Friday, July 24, 2009

100 Great Books

I've come across several 100-great-books lists on various blogs, and I think it's a great idea: read 100 books (fiction or nonfiction) that you feel you ought to have read already, setting an end-date of five or seven (or ten?) years from now. They don't all have to be classics per se, but reading them can fill in the gaps where your literary education is concerned.

I decided that at least 20% of the books on my list should be translated works (which are starred on my list below). I intend to consume several of these books on CD/podcast, because let's face it—if I don't "read" while I knit, it's probably going to take me well over 10 years to get through this list. I also don’t think I’m going to get around to reading any doorstoppers like Ulysses, Herodotus’ Histories, de Toqueville's Democracy in America, or War and Peace; I’ll read them eventually, but in the meantime I’d rather read the Joyce and Tolstoy I already have on hand (Portrait of the Artist and a collection of the shorter novels and stories, respectively). I’m also thinking about making somewhat shorter lists for plays and poetry.

If you’re thinking about making a list yourself, check out the 'best' lists at the Modern Library, Waterstones, The Guardian, and San José State University (that one's aptly titled 'The Guilt List').

1. Things Fall Apart by Chinua Achebe
2. Foundation by Isaac Asimov
3. Go Tell it on the Mountain by James Baldwin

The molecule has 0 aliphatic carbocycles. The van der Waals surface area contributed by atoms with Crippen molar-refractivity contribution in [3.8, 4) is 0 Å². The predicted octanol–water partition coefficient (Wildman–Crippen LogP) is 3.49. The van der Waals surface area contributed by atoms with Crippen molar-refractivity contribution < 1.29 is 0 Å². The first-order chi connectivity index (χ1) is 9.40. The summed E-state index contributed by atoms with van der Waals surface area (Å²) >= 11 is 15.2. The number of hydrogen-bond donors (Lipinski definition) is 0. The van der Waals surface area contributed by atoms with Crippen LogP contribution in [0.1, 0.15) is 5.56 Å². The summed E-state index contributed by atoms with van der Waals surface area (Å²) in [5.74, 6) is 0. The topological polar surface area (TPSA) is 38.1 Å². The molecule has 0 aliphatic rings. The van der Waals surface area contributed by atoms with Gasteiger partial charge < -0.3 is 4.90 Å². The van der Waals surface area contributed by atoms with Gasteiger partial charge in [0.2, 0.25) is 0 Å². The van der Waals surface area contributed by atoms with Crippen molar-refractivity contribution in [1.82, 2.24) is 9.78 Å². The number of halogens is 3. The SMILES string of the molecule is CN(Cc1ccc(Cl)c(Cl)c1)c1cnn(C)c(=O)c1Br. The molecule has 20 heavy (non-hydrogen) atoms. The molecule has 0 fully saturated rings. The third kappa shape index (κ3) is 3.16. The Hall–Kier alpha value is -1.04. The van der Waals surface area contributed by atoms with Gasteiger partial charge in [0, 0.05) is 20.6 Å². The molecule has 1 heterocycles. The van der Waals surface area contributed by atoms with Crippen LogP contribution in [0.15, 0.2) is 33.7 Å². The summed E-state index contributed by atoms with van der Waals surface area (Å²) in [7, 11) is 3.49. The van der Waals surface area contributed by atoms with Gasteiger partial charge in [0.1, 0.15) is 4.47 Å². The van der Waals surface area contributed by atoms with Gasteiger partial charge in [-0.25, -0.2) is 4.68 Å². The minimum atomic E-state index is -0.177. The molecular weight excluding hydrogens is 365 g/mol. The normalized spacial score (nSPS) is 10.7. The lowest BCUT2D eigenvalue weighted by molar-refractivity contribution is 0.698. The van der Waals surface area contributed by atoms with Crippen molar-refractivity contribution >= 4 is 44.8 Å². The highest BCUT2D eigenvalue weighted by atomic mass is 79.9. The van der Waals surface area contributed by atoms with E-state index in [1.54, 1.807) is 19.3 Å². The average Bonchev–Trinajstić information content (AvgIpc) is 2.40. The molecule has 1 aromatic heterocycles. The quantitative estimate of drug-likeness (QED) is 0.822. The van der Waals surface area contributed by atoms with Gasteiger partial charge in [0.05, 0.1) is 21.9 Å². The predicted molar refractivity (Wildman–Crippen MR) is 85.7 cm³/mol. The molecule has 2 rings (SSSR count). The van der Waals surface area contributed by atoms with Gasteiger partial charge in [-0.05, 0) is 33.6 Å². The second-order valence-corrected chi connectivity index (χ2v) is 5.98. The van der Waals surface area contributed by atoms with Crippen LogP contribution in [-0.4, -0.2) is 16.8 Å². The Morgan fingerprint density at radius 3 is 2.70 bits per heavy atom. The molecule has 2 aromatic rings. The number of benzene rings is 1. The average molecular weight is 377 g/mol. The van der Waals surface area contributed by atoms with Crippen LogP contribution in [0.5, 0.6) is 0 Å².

4. The Adventures of Augie March by Saul Bellow
5. Beowulf
6. The Decameron by Giovanni Boccaccio *
7. Labyrinths by Jorge Luis Borges *
8. Fahrenheit 451 by Ray Bradbury
9. Wuthering Heights by Emily Brontë (Librivox)
10. The Master and Margarita by Mikhail Bulgakov *
11. A Clockwork Orange by Anthony Burgess
12. Possession by A.S. Byatt
13. In Cold Blood by Truman Capote
14. Silent Spring by Rachel Carson
15. Death Comes for the Archbishop by Willa Cather (read August-September '09)
16. Cathedral by Raymond Carver
17. Don Quixote by Miguel Cervantes *
18. The Wapshot Chronicle by John Cheever
19. The Vagabond by Colette *
20. Heart of Darkness by Joseph Conrad
21. The Last of the Mohicans by James Fenimore Cooper (Librivox)
22. The Chocolate War by Robert Cormier
23. The Red Badge of Courage by Stephen Crane
24. The Divine Comedy by Dante *
25. The Origin of Species by Charles Darwin (Librivox)
26. Eugénie Grandet by Honoré de Balzac *
27. The Little Prince by Antoine de Sainte-Exupéry * (read August 2009)
28. Robinson Crusoe by Daniel Defoe (Librivox)
29. Do Androids Dream of Electric Sheep? by Philip K. Dick
30. Hard Times by Charles Dickens (Librivox)
31. An American Tragedy by Theodore Dreiser
32. The Brothers Karamazov by Fyodor Dostoyevsky * (coming soon on Librivox)
33. Crime and Punishment by Fyodor Dostoyevsky * (Librivox)
34. The Name of the Rose by Umberto Eco *
35. Middlemarch by George Eliot (Librivox)
36. The Invisible Man by Ralph Ellison
37. The Sound and the Fury by William Faulkner
38. Tom Jones by Henry Fielding
39. Madame Bovary by Gustave Flaubert *
40. A Room with a View by E.M. Forster (Librivox)
41. The Magus by John Fowles
42. Man's Search for Meaning by Viktor Frankl * (read July/August 2009)
43. Cold Comfort Farm by Stella Gibbons
44. Neuromancer by William Gibson
45. Lord of the Flies by William Golding (audiobook, listened February 2010)
46. The Wind in the Willows by Kenneth Grahame (Librivox; listened May 2010)